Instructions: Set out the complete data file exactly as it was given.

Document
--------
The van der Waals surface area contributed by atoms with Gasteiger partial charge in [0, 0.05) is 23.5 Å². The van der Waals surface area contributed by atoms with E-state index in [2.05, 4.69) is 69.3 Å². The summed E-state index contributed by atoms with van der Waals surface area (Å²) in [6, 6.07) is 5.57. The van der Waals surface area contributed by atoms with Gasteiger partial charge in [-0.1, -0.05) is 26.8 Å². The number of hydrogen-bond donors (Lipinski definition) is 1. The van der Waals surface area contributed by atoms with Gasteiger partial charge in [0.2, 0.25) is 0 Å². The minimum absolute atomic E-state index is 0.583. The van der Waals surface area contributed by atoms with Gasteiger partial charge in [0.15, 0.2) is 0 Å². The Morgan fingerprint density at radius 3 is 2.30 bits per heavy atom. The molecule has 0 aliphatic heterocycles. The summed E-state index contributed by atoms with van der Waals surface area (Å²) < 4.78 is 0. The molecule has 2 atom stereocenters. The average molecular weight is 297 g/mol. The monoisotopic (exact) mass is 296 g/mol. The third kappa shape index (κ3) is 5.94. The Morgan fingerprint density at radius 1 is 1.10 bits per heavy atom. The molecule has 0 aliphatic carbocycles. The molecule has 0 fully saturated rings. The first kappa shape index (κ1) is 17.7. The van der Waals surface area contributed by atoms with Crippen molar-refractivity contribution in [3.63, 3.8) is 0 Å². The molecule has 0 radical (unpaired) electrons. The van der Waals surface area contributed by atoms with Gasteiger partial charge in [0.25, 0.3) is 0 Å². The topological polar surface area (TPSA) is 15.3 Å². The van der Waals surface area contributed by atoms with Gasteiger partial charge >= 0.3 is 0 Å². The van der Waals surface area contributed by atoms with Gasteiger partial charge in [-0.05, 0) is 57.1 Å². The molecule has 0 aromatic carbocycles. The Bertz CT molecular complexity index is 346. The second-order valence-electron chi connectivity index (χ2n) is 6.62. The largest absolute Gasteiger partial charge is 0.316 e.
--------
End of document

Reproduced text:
The van der Waals surface area contributed by atoms with Gasteiger partial charge in [0, 0.05) is 23.5 Å². The van der Waals surface area contributed by atoms with E-state index in [2.05, 4.69) is 69.3 Å². The summed E-state index contributed by atoms with van der Waals surface area (Å²) in [6, 6.07) is 5.57. The van der Waals surface area contributed by atoms with Gasteiger partial charge in [-0.1, -0.05) is 26.8 Å². The number of hydrogen-bond donors (Lipinski definition) is 1. The van der Waals surface area contributed by atoms with Gasteiger partial charge in [0.2, 0.25) is 0 Å². The minimum absolute atomic E-state index is 0.583. The van der Waals surface area contributed by atoms with Gasteiger partial charge in [0.15, 0.2) is 0 Å². The Morgan fingerprint density at radius 3 is 2.30 bits per heavy atom. The molecule has 0 aliphatic heterocycles. The summed E-state index contributed by atoms with van der Waals surface area (Å²) < 4.78 is 0. The molecule has 2 atom stereocenters. The average molecular weight is 297 g/mol. The monoisotopic (exact) mass is 296 g/mol. The third kappa shape index (κ3) is 5.94. The Morgan fingerprint density at radius 1 is 1.10 bits per heavy atom. The molecule has 0 aliphatic carbocycles. The molecule has 0 fully saturated rings. The first kappa shape index (κ1) is 17.7. The van der Waals surface area contributed by atoms with Crippen molar-refractivity contribution in [3.63, 3.8) is 0 Å². The molecule has 0 radical (unpaired) electrons. The van der Waals surface area contributed by atoms with Gasteiger partial charge in [0.25, 0.3) is 0 Å². The topological polar surface area (TPSA) is 15.3 Å². The van der Waals surface area contributed by atoms with Gasteiger partial charge >= 0.3 is 0 Å². The van der Waals surface area contributed by atoms with Gasteiger partial charge in [-0.05, 0) is 57.1 Å². The molecule has 0 aromatic carbocycles. The Bertz CT molecular complexity index is 346. The second-order valence-electron chi connectivity index (χ2n) is 6.62. The largest absolute Gasteiger partial charge is 0.316 e.